On September 16, 2010, the American Institute of Biological Sciences (AIBS) and the Ecological Society of America (ESA) issued an open letter urging the Russian government to preserve the Pavlovsk Experiment Station in Saint Petersburg. The facility is home to more than 5,000 distinct varieties of fruit trees and plans, most of which are extinct or endangered around the world. Many of these plant species have been cultivated at the site since 1926. Established by the internationally acclaimed Russian botanist, Nikolai Vavilov, the 200 acres which the Pavlovsk Experiment Station (part of the Vavilov Institute of Plant Industry) occupies are set to be auctioned off for real estate development in late September 2010.
In addition to urging action to preserve the Pavlovsk plant collections, the letter draws attention to the importance of natural science collections. “Biological collections, whether living or non-living, are vitally important to humanity,” stated Dr. Joseph Travis, president of the American Institute of Biological Sciences. “Natural science collections have provided insights into a wide variety of biological issues and pressing societal problems. These research centers help identify new food sources, develop treatments for disease and suggest how to control invasive pests. Natural science collections belong to the world and cannot be limited by geographic borders.”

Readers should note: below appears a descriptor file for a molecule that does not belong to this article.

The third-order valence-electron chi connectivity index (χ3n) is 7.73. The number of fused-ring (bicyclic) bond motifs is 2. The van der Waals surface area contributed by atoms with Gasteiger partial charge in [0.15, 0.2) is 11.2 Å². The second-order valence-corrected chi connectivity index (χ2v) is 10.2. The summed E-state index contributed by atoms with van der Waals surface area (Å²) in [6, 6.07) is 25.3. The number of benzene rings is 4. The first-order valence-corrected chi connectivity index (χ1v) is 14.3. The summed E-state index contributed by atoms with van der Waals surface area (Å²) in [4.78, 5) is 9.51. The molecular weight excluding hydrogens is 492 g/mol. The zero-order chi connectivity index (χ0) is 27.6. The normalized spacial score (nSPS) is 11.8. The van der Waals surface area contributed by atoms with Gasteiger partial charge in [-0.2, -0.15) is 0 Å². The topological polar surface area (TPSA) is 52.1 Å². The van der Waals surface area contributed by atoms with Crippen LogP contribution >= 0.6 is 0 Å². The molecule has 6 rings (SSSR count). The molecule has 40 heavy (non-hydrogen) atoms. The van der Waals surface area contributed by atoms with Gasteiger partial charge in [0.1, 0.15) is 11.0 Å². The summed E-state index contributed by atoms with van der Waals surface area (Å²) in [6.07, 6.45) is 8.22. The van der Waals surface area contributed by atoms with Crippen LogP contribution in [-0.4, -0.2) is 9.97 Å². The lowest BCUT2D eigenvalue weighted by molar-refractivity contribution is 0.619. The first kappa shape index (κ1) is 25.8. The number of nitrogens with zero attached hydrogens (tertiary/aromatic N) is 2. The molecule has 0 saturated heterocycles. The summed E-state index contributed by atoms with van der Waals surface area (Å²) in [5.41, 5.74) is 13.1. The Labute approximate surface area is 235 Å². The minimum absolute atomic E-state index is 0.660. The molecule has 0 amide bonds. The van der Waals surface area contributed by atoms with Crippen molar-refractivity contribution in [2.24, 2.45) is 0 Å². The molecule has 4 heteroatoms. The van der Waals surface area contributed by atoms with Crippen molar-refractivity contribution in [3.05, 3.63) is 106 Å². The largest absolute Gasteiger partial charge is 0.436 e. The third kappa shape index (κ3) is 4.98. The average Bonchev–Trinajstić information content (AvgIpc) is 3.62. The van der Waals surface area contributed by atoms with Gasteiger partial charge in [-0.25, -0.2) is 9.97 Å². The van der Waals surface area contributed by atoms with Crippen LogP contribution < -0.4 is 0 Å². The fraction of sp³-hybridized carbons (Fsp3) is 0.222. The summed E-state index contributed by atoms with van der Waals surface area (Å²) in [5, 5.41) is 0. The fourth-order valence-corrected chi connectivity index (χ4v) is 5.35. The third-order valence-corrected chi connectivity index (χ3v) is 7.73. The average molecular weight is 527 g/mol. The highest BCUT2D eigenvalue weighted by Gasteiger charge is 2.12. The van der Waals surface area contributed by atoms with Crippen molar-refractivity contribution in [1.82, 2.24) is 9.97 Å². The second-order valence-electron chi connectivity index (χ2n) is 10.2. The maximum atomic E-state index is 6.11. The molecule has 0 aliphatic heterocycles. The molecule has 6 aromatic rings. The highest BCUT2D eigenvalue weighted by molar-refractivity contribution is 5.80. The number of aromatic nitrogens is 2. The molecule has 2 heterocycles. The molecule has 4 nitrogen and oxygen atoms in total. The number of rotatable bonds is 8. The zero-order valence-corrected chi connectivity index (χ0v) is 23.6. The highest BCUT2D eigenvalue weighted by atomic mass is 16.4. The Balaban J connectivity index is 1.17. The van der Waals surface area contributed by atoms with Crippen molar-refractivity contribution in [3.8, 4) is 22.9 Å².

Travis also encouraged governmental and non-governmental organizations to work collaboratively to ensure that we maintain and conserve the irreplaceable genetic information in natural science collections that has been collected by scientists over the past several hundred years. “For example, the proposed elimination of the Pavlovsk Experiment Station in Russia would close one of the doors on future innovations in Russian science and agriculture and, by doing so, hinder Russia’s ability to contribute to developing new food crops for the world.”
The complete letter is available at http://www.aibs.org/position-statements/20100916_aibs_esa_statem.html.